Events

Seneca Falls begins the Women’s Rights Movement

  • 1848 (July 19-20): In Seneca Falls, New York, 68 women and 32 men signed a Declaration of Sentiments, “which outlines grievances and sets the agenda for the women’s rights movement.”  Twelve resolutions were adopted, that included equal treatment for women and men under the law, as well as the women’s right to vote.  This small gathering marked the beginning of the women’s rights movement.

National Woman’s Rights Convention Serves as First National Meeting and Call to Action

  • 1850 (October 24): Over 1,000 participants attended the first National Woman’s Rights Convention in Worcester, Massachusetts.  The goal of the two-day convention was to create a national organization and plan of action.  This was a pivotal point in the women’s rights movement because “the vast majority of people believed that a legal system that disenfranchised women, gave men complete control over married women’s earnings, property, and children, and excluded women from higher education, the pulpit, and the professions was both proper and ‘natural.’”

First Females Receive Patents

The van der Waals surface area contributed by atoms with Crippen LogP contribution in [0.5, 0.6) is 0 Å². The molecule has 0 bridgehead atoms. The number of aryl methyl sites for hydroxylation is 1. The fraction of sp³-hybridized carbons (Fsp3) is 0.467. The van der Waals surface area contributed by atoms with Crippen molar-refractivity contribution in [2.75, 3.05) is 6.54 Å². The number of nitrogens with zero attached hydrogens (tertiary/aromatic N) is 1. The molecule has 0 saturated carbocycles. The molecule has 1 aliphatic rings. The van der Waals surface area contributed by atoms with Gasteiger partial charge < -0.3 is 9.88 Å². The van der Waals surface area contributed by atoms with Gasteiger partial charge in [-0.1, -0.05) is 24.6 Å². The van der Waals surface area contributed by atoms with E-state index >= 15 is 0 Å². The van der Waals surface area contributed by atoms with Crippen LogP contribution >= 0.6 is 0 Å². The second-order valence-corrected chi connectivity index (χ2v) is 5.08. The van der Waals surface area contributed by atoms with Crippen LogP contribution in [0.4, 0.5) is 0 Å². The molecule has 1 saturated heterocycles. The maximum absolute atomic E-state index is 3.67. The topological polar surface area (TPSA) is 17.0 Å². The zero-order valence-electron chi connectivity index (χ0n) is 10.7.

• 1809 & 1885: In 1885, Sarah E. Goode became the first African-American woman to receive a patent for a folding cabinet-bed.  76 years earlier, Mary Klies became the first women to receive a patent for weaving straw and silk together.

National American Suffrage Association (NAWSA) Becomes Face of Change

  • 1890 (May): The National Woman Suffrage Association and American Woman Suffrage Association merge to create the National American Women Suffrage Association (NAWSA) in order to achieve voting rights for women via state campaigns and federal strategies.  Initially, the non-partisan organization had limited success due to poor managerial coordination.  However, this progressive group represented face of women’s rights, creating a sphere of women activity outside the household, and eventually sparked the momentum for the 19th Constitutional amendment passed in 1920.

Women’s Trade Union League Forms To Advocate Better Working Conditions for Women